Last week, the USA’s National Association of City Transport Officials (NACTO) released a study showing the correlation between protected bicycle lanes, bike share increase and safety. NACTO compared data from 2006 to 2013 of seven American cities regarding the number of bike lanes miles (excluding signed paths with no other enhancements), the number of cyclists killed or severely injured and the number of cyclists counted. The graph below shows the aggregate data relating to Minneapolis, Portland, Philadelphia, New York, San Francisco, Chicago and Washington DC, demonstrating the risk reduction as cycling and protected bike lane miles rise.
As we already discussed in the Wayfinding Forum Blog, protected lanes improve bikers’ safety and encourage cycling uptake, especially for people that are cautious of riding in unprotected cycling paths. NACTO also points out that implementing a bike share system and developing a quality bike network are good strategies to increase the number of cyclists, which triggers the “safety in numbers” phenomenon. More cyclists on the streets increase their visibility as a group, reducing the chances of individuals being struck by distracted drivers.
NACTO argues that an accessible bike share system with a safe and extensive bike network can positively affect social equality as well by increasing the reach of the public transport system and improving commuting for low-income households. Americans earning less than USD 20,000 per year are twice as likely as the rest of the population to depend on bikes to address their transportation needs. Therefore, to maximise its social effect, policies related to bicycle usage require the consideration of low-income users and need to include less privileged city areas and not only central regions.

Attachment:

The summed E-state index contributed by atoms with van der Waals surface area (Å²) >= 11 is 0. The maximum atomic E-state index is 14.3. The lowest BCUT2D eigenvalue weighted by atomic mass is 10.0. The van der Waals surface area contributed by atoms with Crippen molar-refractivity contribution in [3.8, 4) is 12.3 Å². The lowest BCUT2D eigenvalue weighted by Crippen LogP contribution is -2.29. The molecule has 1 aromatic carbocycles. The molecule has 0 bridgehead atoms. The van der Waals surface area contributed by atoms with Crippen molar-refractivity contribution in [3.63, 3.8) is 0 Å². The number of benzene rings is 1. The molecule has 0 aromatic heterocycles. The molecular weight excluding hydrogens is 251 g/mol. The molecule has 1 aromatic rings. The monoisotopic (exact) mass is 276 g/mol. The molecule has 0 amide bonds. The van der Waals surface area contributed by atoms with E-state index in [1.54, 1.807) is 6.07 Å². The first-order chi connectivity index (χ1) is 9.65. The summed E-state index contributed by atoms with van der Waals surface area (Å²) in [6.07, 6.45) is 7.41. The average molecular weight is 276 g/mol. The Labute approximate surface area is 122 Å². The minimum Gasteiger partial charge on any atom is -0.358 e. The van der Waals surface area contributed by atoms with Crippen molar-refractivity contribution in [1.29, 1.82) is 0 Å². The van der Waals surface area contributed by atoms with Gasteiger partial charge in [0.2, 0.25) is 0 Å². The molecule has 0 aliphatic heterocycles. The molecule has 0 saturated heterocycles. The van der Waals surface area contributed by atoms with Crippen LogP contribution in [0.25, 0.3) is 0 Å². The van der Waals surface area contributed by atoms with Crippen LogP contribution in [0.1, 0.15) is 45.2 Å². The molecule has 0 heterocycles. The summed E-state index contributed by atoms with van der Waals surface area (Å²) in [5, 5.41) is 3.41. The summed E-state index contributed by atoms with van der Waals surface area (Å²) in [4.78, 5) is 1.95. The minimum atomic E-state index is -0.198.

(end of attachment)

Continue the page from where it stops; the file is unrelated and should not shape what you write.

In Australia, Melbourne and Brisbane were the first cities to introduce bike share systems and they are not performing as well as in other countries. According to a 2014 study, each one of Melbourne and Brisbane’s shared bicycles were used less than once a day. In contrast, New York City’s shared bikes registered five trips per day and London and Washington’s three.
The convenience of having a car, the inconvenience of docking station locations and perceived danger were the main factors discouraging bike share membership. NACTO also indicates that mandatory helmet laws reduce shared bicycle ridership. In Melbourne, 61% of people who don’t use the bike share scheme cited difficulties in finding a helmet or not willing to wear one as the main reason for not cycling. A previous article posted on the Wayfinding Forum Blog discusses the effects of mandatory helmet laws and its inefficiency in improving safety.
Other Australian cities intend to implement bike share systems. Last October, Mayor Clover Moore said that the City of Sydney has plans to implement its bicycle-sharing scheme in 2020. Perth launched its plan in March and aims to have shared bicycles available at the metropolitan area by next month.
Read NACTO’s full article here.
Image credit: Streetsblog USA and NACTO